Late afternoon, September 6, 3020

Written by Angmar

Lord Khamul and Lord Zagbolg discuss the fate of the Rings and the necklaces.

The shadows were deep in the meeting chambers of Dol Guldur. Seldom was a glimmer of light allowed to penetrate the heavily draped coverings over the windows. Two days after the skirmish in the camp, Lord Khamul and Lord Zagbolg sat at Khamul's long conference table, their silent servants ever at the readiness at the sides of the room.

Lord Zagbolg's attention from his goblet of wine was momentarily diverted by the sight of the two rings that Khamul withdrew from a piece of dirty, bloodstained cloth.

"They are worthless now," Lord Zagbolg commented.

"Their use ended at the death of the bearers," Khamul said. "One was taken from the finger of the corpse of the slave woman Finduilas, whom our troops found slain at the site of the camp. The other was found in a hastily dropped pack of one of the accursed rebels."

"I wonder that Vartang left her alive as long as he did," Lord Zagbolg mused after he took a drink from his goblet of wine.

"I would, too, if I were he," Khamul said. "They say she was quite fair."

"It has not ended well," Zagbolg frowned. "The Master will not be pleased and perhaps He will find fault with us!"

"I think not totally displeased, my Lord Zagbolg," Khamul said. "The Halfling still lives but would have perished had not our troops reached him in time. His life was the most important matter. The Master will have His revenge upon him, for did not He learn well from His Lord Melkor? Never display before the enemy all the forces at your disposal. Nay, save them until last, when they will be surprised at your might!"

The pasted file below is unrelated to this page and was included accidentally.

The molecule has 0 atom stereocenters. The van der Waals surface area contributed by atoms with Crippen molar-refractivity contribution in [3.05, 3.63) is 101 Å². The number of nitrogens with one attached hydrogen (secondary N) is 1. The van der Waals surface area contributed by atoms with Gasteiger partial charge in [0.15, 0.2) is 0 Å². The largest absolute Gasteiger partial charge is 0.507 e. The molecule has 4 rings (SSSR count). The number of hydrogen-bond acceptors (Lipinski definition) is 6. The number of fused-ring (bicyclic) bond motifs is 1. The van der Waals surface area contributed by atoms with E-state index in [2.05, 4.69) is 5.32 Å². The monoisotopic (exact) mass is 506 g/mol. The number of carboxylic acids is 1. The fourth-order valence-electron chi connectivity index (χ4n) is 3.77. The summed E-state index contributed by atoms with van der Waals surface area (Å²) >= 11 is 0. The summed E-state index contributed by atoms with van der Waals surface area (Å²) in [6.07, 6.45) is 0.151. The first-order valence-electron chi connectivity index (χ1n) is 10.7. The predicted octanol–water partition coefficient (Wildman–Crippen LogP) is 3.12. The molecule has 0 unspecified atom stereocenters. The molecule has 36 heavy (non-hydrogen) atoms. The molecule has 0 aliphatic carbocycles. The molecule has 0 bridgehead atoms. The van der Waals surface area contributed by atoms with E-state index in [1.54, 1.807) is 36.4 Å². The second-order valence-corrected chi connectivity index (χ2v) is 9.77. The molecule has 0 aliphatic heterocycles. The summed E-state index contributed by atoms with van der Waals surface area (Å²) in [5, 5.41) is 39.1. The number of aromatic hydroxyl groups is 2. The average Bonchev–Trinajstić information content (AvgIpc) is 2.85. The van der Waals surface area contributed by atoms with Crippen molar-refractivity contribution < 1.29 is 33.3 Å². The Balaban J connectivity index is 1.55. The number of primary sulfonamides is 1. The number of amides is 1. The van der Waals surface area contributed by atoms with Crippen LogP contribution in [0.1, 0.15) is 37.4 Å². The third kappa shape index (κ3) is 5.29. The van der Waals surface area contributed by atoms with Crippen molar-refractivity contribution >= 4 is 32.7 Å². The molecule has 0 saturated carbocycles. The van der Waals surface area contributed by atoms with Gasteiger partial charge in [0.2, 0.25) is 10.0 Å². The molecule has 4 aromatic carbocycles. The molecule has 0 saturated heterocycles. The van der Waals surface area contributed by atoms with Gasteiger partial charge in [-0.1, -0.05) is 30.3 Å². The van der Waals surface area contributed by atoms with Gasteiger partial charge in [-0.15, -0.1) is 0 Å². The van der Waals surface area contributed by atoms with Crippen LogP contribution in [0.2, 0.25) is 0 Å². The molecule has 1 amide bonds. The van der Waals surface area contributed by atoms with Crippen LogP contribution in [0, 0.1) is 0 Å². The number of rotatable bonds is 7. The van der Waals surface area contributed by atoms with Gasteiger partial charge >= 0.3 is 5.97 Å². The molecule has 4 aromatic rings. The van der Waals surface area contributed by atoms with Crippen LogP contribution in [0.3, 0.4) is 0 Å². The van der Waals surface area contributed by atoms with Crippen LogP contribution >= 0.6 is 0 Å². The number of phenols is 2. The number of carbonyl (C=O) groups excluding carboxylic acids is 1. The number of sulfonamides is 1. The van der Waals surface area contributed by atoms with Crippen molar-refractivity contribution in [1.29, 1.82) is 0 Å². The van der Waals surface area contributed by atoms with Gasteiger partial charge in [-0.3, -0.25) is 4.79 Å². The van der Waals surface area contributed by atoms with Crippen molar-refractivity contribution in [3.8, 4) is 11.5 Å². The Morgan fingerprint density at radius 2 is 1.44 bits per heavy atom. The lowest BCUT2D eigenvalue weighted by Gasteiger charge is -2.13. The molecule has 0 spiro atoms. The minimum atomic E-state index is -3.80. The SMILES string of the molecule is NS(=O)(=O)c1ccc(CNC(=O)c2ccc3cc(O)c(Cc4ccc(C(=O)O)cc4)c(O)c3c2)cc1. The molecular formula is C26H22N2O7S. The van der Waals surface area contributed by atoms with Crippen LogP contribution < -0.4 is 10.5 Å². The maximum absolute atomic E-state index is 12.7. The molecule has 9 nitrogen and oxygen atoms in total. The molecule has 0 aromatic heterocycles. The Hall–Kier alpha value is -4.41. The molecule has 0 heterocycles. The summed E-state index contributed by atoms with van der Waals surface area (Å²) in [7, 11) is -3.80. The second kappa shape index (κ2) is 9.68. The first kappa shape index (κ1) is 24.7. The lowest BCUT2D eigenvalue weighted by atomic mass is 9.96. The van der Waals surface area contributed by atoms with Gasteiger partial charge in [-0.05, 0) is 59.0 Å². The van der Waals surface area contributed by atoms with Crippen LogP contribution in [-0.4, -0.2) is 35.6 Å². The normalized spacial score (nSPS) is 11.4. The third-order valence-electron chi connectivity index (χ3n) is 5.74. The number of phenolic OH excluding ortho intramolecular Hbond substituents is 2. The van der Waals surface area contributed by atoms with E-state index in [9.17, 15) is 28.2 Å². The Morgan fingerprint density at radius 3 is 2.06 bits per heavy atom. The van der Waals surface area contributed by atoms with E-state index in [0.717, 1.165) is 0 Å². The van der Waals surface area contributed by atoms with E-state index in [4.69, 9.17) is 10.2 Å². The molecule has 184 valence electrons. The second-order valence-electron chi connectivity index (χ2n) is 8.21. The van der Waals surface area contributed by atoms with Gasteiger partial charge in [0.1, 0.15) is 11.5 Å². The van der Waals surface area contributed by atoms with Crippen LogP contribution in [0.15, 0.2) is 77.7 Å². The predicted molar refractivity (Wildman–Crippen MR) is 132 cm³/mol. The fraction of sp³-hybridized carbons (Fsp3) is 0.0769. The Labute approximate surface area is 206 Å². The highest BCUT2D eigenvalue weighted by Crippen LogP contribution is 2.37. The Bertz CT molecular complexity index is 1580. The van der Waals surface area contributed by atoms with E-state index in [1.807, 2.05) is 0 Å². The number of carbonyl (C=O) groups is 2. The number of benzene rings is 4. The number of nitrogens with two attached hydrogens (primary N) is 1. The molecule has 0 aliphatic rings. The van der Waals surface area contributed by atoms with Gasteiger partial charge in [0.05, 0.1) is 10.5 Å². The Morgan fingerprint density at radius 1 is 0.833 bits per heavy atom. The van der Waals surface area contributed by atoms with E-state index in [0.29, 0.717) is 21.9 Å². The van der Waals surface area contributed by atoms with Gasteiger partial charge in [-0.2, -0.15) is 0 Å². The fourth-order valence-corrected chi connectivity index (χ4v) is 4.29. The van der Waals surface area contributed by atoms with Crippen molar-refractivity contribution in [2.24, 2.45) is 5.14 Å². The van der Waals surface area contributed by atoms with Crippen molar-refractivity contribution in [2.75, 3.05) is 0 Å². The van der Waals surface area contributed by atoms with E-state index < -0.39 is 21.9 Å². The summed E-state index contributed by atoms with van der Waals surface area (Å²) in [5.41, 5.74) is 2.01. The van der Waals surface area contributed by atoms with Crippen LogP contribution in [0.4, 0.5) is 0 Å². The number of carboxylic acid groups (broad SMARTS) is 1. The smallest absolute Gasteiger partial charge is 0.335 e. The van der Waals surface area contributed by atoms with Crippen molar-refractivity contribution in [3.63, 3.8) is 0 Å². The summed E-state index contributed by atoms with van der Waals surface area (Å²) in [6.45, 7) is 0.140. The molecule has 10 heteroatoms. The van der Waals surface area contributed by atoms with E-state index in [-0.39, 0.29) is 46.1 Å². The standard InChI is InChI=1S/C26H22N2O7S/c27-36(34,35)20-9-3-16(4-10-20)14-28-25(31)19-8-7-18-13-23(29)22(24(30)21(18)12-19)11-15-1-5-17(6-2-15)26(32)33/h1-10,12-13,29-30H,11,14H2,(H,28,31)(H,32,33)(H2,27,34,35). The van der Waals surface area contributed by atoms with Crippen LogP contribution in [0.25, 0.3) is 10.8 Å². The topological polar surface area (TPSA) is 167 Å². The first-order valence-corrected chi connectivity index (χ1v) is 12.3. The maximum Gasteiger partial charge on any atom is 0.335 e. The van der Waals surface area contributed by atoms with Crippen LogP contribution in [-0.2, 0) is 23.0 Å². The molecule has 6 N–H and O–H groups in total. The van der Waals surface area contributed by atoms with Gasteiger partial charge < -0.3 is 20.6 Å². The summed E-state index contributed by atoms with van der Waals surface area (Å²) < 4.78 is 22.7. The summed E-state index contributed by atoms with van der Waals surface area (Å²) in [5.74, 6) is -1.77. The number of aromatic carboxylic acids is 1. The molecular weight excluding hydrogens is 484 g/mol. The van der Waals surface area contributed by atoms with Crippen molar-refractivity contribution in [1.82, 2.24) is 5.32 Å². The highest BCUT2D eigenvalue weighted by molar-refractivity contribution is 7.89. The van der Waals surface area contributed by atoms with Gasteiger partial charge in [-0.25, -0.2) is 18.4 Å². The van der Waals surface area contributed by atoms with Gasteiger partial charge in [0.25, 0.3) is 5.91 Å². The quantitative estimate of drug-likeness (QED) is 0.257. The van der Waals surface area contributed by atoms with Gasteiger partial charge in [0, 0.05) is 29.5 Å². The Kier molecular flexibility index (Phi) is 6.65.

"Aye, true enough," Lord Zagbolg reflected. "That little beauty will be upon the Halfling's finger until the moment that he dies, and that shall be torment enough!"

"The mithril necklaces, my lord, what about them?" Lord Zagbolg questioned. "The ones of true mithril silver shaped like seagulls that the Morgul Lord once presented the three slave wenches of Gondor, Lilandra, Finduilas and Rian? Were the two found?"

"As you know, it is said that the woman Lilandra, wife of Aldir, has hers, and I think this must be sooth. The other two necklaces, those worn by Rian and Finduilas?" he said as his brow wrinkled. "They were not upon either of the bodies, nor upon any of the dead Variags or among their possessions."

"Then Vartang?" Shakh Zagbolg queried.

"I doubt it could be any other," Khamul replied. "Doubtless he has sent them on to his father, Varin, the king of Khand, under an armed escort as a trophy beyond measure!" He stroked his beard, deep in thought. "The Master will be most displeased at this!"

"And for that we will pay!" Zagbolg hissed, a look of alarm upon his face.

"We have paid dearly before," Khamul said with resignation, "but let us be concerned about the penalty once we know it."

Zagbolg looked down at his wine goblet, but his downcast eyes did not hide the look of fear in his face. "And I am to be the bearer of this news!" he exclaimed.

"He must be aware of all that has transpired by now. He has his own ways of knowing; if not by the Ithil stone, then those other ways He has. Your beast awaits you, my lord. You are to take the dispatch that I have already prepared and these two Rings to the Tower. I am sure that with your return here that what our fate is to be will be readily apparent!"

"I do not look forward to this!" Lord Zagbolg hissed as he pushed his chair back and stood to his feet.

"Neither do I," said Khamul, "neither do I."

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